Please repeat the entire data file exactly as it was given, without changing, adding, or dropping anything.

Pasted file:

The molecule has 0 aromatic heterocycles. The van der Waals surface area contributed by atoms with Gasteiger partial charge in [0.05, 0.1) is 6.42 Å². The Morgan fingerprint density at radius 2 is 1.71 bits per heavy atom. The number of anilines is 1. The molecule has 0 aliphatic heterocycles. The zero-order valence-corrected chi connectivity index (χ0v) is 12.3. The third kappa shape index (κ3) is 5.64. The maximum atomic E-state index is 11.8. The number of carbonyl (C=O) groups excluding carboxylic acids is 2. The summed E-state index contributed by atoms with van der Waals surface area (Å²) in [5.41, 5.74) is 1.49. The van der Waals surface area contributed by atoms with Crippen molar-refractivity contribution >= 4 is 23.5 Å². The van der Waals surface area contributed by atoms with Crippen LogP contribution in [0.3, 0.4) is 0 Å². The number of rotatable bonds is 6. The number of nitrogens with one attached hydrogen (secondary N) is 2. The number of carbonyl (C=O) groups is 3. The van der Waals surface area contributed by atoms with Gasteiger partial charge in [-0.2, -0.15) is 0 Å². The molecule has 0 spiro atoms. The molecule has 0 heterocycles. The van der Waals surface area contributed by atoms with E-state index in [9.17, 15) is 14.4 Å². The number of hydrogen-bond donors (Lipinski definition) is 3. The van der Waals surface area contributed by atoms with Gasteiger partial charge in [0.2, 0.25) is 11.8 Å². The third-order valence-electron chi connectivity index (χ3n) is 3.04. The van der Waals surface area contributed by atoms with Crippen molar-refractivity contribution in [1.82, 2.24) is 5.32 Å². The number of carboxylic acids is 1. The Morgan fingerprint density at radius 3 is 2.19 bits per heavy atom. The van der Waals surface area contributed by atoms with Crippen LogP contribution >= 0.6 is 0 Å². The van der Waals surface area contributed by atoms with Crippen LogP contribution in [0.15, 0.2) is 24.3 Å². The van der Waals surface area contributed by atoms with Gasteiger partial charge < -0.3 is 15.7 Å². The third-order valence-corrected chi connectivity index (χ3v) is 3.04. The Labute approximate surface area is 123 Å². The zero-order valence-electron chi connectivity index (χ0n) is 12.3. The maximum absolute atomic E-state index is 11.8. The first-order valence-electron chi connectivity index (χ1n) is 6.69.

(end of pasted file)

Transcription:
The molecule has 0 aromatic heterocycles. The van der Waals surface area contributed by atoms with Gasteiger partial charge in [0.05, 0.1) is 6.42 Å². The Morgan fingerprint density at radius 2 is 1.71 bits per heavy atom. The number of anilines is 1. The molecule has 0 aliphatic heterocycles. The zero-order valence-corrected chi connectivity index (χ0v) is 12.3. The third kappa shape index (κ3) is 5.64. The maximum atomic E-state index is 11.8. The number of carbonyl (C=O) groups excluding carboxylic acids is 2. The summed E-state index contributed by atoms with van der Waals surface area (Å²) in [5.41, 5.74) is 1.49. The van der Waals surface area contributed by atoms with Crippen molar-refractivity contribution >= 4 is 23.5 Å². The van der Waals surface area contributed by atoms with Crippen LogP contribution in [0.3, 0.4) is 0 Å². The number of rotatable bonds is 6. The number of nitrogens with one attached hydrogen (secondary N) is 2. The number of carbonyl (C=O) groups is 3. The van der Waals surface area contributed by atoms with Gasteiger partial charge in [-0.2, -0.15) is 0 Å². The molecule has 0 spiro atoms. The molecule has 0 heterocycles. The van der Waals surface area contributed by atoms with E-state index in [9.17, 15) is 14.4 Å². The number of hydrogen-bond donors (Lipinski definition) is 3. The van der Waals surface area contributed by atoms with Gasteiger partial charge in [0.2, 0.25) is 11.8 Å². The third-order valence-electron chi connectivity index (χ3n) is 3.04. The van der Waals surface area contributed by atoms with Crippen molar-refractivity contribution in [1.82, 2.24) is 5.32 Å². The number of carboxylic acids is 1. The Morgan fingerprint density at radius 3 is 2.19 bits per heavy atom. The van der Waals surface area contributed by atoms with Crippen LogP contribution >= 0.6 is 0 Å². The van der Waals surface area contributed by atoms with Crippen LogP contribution in [0.15, 0.2) is 24.3 Å². The van der Waals surface area contributed by atoms with Gasteiger partial charge < -0.3 is 15.7 Å². The third-order valence-corrected chi connectivity index (χ3v) is 3.04. The Labute approximate surface area is 123 Å². The zero-order valence-electron chi connectivity index (χ0n) is 12.3. The maximum absolute atomic E-state index is 11.8. The first-order valence-electron chi connectivity index (χ1n) is 6.69.